But what I couldn’t control and really mentally prepare for was the humidity and it started sucking the life and willpower out of me from the first climb, about a kilometre into the race.

I tried to just dismiss it or ignore it and keep on my way but it was hard to enjoy the running at all. It was suffocating and the terrain very slow going. I kept drinking and refilled everything at each checkpoint. I was surprised just how much I was going through because it training I barely touched the bladder and just drank from the bottles.

If I’m being honest, I let the weighing at the second checkpoint and the debate about how much I weighed and how much I had drank get to me way more than I should have. I think “triggered” is the phrase therapists use. (I will never sign up for a race with mandatory weighing again.)

Checkpoint 2

Coming out of that checkpoint was the last big climb of the day when the wheels really fell off. I was hot, emotional and nauseous which made the climb extremely slow. Between this climb and the technical loop that followed, I drank all my fluids. I didn’t know what to do after that. I didn’t want to risk severe dehydration or heat stroke. I didn’t trust that there would be water where the organisers said there would be. I had no phone reception if it really turned to shit and I was too scared to fill up in the river because if dehydration didn’t ruin my race, Diarrhoea from a water bug definitely would!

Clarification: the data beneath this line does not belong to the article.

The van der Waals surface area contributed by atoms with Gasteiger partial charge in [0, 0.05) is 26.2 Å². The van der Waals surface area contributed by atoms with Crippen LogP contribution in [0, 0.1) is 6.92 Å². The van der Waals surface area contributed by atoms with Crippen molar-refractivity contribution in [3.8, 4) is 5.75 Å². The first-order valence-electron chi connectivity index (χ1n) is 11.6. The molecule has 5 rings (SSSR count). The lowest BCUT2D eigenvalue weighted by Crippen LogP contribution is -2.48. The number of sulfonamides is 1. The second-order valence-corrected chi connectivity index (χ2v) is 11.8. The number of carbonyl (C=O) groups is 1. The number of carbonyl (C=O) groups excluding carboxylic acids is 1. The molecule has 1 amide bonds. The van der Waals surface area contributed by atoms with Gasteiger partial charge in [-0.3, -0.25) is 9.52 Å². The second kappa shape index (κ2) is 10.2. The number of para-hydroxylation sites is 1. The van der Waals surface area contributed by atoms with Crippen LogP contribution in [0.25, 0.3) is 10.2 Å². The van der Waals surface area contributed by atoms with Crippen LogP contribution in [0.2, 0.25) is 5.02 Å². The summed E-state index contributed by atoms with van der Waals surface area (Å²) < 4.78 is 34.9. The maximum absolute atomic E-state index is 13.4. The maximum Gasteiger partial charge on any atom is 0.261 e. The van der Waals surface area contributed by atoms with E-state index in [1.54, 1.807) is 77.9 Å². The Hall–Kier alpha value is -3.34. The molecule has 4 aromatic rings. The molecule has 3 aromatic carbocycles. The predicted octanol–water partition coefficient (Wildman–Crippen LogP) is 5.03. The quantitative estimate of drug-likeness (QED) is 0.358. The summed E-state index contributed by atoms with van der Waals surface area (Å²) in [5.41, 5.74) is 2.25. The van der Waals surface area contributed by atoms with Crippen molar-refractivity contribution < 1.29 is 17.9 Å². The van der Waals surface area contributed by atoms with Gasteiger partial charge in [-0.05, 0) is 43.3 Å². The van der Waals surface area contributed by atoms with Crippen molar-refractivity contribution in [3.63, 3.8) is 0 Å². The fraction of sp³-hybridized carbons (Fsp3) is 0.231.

Turns out it probably wouldn’t have mattered anyway. Based on their made up checkpoint times, they shouldn’t have let me leave checkpoint 2 because I would never have made it to number 3 on time.